Stage 7 – Altdorf to Engelberg – As we moved westward from canton Glarus into canton Uri we arrived in the historic heartland of the Swiss Confederation. In 1291 Uri was one of the three founding cantons of the Swiss Confederation and the home of William Tell. To really immerse ourselves in the spirit of William Tell, we walked the Tell interpretive trail from his home in Bürglen to the town of Altdorf, where William Tell’s heroic test played out. But first, let’s set the stage and get a quick synopsis of the events surrounding Tell.
The Legend of William Tell
Soon after the opening of the Gotthard Pass, the Hapsburg emperors sought to exert their rule over Uri and control the lucrative trans-Alpine trade routes. A new bailiff, Herman Gessler was sent to Altdorf to show the locals who’s in charge. Upon his arrival, Gessler raised a pole in the center square of Altdorf and perched his hat on top, commanding all who passed it to bow in respect.
When William Tell walked past the hat without bowing, Gessler seized Tell and said, “You are, are you not, the most famous marksman in this area? So pray, show me your skills.” Gessler set the challenge, ordering Tell to shoot an apple off the head of his son, Walter, with his crossbow. If Tell was successful, he would be released. But if he failed or refused, both he and his son would die.
Walter’s hands were tied. Tell put one arrow in his quiver and another in his crossbow. Tell took aim and split the apple clean off his son’s head. Gessler was impressed but infuriated, and asked Tell what the second arrow was for. Tell replied that had the first arrow struck the child, the second arrow would have been for Gessler. Gessler was incensed and ordered that Tell be sentenced to life in prison in the dungeon of Gessler’s castle in Küssnacht, near Luzern. During the boat journey to Küssnacht, a violent storm arose on the lake. The oarsmen, who were unfamiliar with the lake, begged Gessler to unbind Tell so he could steer them to safety. Gessler agreed, and Tell steered the boat close to the shore and suddenly leaped to the shore while pushing the boat back into the stormy waters.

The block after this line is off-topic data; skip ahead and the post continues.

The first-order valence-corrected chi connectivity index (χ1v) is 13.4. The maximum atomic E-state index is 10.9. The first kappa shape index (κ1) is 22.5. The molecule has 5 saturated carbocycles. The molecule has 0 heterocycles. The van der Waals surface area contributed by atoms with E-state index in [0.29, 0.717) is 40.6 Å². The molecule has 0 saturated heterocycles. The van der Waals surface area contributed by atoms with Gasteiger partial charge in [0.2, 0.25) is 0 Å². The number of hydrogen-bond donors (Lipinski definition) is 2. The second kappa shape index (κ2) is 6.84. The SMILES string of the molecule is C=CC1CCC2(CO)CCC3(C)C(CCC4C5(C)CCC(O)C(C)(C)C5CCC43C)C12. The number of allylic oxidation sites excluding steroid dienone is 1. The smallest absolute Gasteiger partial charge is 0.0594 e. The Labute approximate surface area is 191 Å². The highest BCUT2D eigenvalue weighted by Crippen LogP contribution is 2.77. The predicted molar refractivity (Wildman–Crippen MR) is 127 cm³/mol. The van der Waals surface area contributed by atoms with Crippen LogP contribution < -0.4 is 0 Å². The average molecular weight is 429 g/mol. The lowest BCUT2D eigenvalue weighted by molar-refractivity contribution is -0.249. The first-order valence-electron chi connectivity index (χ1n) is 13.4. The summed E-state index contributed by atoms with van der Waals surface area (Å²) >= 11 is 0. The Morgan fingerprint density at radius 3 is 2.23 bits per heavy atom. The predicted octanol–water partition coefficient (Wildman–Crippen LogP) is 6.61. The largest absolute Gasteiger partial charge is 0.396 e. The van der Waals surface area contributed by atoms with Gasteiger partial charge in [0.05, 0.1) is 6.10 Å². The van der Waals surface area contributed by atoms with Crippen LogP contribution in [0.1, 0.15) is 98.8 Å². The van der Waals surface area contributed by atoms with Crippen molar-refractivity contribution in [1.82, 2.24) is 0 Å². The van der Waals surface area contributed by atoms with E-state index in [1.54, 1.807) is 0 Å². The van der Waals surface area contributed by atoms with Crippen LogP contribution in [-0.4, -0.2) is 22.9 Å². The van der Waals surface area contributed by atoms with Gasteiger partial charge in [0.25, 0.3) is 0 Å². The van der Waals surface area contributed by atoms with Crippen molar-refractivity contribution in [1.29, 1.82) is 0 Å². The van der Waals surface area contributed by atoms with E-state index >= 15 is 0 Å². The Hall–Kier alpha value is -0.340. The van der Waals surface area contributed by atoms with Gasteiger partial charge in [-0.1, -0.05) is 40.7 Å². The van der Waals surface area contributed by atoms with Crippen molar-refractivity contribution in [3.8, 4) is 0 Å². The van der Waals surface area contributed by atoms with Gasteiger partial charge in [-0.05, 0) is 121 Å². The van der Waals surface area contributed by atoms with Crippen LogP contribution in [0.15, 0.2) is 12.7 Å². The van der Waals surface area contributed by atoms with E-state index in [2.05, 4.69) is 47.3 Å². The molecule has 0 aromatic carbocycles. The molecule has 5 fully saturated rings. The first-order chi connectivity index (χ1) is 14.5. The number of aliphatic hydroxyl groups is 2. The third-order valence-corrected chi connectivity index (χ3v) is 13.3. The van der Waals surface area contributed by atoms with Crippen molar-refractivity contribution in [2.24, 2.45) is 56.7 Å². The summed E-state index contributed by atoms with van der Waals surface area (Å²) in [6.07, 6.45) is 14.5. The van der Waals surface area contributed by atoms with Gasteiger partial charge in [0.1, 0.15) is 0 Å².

Tell ran ahead to Küssnacht, and as Gessler approached, Tell shot the arrow through Gessler’s heart. Word of Tell’s act of bravery and defiance spread quickly and inspired the citizenry to throw off the yolk of Hapsburg oppression and remain strong, independent, and free—national characteristics which are still valued in Switzerland today.
William Tell. Myth or history?
The earliest written accounts first appeared in 1474—over 160 years after the event. By the early 16th century songs, plays, and locals sites venerating Tell began to appear. Historians agree that there is no evidence for Tell as a historical individual, let alone for the apple-shot story. Some researchers have proposed that the Tell legend was based on a Danish saga with a similar motif. But while Tell’s historicity may be dubious, his powerful position as a national hero and identification figure is unquestioned, and the Tell “brand” remains strong as ever.
Wildflower: Purple Gentian (Gentiana purpurea) stands head and shoulders above most other alpine wildflowers on meadows above 1600 meters. Easy to spot, and easily identifiable, you’ll find it in bloom from July through September.
Food Tips: Today’s culinary highlight was the Birchermuesli at the Hotel Krone in Attinghausen. It was filled with plump blackberries, raspberries, and slices of banana—indeed, more fruit than yogurt and oats. It stuck with me up and over the Surenenpass. This stage also offers several small mountain restaurants to provide rest and refreshment along the way.